The beauty industry is heavily regulated with its own variants of sanitization standards and requirements, explained Courtney Caldwell. 

They’re using email and SMS messaging to reach stylists with tips on staying safe amid COVID-19, carefully sanitizing equipment with extra scrutiny, and encouraging clients to reschedule if they’re not feeling well. 

Below is a recent communication that was distributed to salon owners across the 500+ cities the ShearShare app covers. 

“We’ve taken the stance to be proactive. Plus, in our community, there’s disinfectant for a reason—that [sanitization] has been happening before corona,” explained Tye Caldwell, who holds a doctorate degree in professional barbering and styling. 

The ShearShare team has also been leaning into their team of advisors and investors with extensive knowledge of pandemics to help prepare for any business challenges they may face in light of their continued 35% growth month over month.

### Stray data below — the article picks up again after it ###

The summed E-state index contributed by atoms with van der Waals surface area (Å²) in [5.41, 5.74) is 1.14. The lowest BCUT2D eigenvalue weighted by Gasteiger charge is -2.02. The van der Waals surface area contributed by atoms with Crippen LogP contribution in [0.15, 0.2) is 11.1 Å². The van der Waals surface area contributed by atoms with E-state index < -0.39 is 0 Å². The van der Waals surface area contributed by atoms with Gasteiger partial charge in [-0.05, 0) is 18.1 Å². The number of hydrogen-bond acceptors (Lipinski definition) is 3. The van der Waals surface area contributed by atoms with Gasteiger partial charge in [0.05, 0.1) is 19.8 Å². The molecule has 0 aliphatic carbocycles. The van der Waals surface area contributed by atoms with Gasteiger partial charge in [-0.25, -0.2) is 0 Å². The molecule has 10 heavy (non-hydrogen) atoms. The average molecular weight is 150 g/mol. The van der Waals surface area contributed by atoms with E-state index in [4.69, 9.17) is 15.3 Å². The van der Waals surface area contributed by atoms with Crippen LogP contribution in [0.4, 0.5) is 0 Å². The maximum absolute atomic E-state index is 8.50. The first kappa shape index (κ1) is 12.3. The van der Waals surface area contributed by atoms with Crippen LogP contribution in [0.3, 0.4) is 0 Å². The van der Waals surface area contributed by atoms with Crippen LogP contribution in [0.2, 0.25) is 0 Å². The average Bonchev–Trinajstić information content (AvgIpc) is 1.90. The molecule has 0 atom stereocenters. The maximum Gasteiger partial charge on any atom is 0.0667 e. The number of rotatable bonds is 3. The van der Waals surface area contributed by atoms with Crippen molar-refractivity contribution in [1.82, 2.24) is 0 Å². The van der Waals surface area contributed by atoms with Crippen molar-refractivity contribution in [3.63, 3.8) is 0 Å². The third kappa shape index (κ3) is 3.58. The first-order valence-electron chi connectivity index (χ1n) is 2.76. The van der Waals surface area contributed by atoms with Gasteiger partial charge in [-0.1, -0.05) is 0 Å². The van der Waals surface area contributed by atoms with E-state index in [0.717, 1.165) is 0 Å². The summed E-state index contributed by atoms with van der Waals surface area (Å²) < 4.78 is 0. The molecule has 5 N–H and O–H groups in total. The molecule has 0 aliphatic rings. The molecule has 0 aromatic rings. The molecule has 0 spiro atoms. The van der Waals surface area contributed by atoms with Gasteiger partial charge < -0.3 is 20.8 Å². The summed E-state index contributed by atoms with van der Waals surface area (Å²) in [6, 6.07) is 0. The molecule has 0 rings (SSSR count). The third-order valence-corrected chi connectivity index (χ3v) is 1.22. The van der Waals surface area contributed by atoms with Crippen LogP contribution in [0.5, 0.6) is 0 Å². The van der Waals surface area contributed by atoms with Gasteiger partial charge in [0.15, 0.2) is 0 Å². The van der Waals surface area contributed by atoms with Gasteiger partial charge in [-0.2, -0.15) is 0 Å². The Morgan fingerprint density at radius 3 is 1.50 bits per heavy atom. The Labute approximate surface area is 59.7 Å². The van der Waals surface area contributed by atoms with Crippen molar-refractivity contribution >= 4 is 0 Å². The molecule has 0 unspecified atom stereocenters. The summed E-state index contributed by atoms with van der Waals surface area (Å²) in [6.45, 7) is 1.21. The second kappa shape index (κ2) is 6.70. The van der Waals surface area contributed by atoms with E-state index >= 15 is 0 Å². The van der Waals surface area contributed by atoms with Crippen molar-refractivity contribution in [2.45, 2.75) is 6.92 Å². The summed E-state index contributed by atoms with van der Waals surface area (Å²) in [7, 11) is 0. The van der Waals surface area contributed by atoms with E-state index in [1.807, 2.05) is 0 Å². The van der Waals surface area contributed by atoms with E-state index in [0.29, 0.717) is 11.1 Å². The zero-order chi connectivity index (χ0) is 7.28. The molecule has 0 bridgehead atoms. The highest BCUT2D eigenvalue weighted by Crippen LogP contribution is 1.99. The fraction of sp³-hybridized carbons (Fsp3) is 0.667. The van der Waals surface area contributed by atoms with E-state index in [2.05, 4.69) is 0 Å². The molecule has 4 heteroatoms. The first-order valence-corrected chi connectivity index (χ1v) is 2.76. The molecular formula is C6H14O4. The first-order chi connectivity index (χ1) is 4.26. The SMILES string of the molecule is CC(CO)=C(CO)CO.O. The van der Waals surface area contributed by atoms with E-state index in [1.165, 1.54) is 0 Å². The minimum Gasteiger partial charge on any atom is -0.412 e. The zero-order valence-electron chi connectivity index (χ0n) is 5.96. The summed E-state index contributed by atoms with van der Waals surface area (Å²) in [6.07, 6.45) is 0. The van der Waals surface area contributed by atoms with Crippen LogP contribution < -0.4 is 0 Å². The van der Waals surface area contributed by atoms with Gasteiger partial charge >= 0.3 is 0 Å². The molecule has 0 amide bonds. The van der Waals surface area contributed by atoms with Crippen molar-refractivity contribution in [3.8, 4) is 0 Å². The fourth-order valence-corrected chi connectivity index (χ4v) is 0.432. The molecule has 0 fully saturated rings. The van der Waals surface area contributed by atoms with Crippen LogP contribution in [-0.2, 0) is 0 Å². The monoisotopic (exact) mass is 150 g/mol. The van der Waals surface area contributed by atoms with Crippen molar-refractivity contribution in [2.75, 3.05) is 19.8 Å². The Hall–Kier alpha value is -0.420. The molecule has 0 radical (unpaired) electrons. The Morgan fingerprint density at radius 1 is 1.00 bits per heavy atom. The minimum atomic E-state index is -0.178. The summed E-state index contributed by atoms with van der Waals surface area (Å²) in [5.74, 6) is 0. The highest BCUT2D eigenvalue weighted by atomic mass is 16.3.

On a private webinar call last Wednesday, ShearShare investor Steve Case (founder of AOL) hosted a conversation with Ron Klain, executive vice president and General Counsel at Revolution. 

Klain served in the White House and lead the coordination of the president’s “whole of government” response to the Ebola crisis from October 2014 to February 2015. His advice to the ShearShare team and others on the call included the harsh reality that the fear of the virus will drive more business challenges compared to the actual effects of it. Hospitality and travel reductions, Klain said, are certain to take a hit which should pre-empt communication around payment policies with vendors and potential insurance policies for any business interruption. 

Like much of the advice coming out of the investment community in the wake of COVID-19, much of it boils down to increasing education and being as preventative as possible. 

“This is a very resilient industry. At the end of the day, it’s trust from the consumers. We don’t anticipate a dip [in business]. We know that we’re doing everything we can to educate them,” said Tye Caldwell.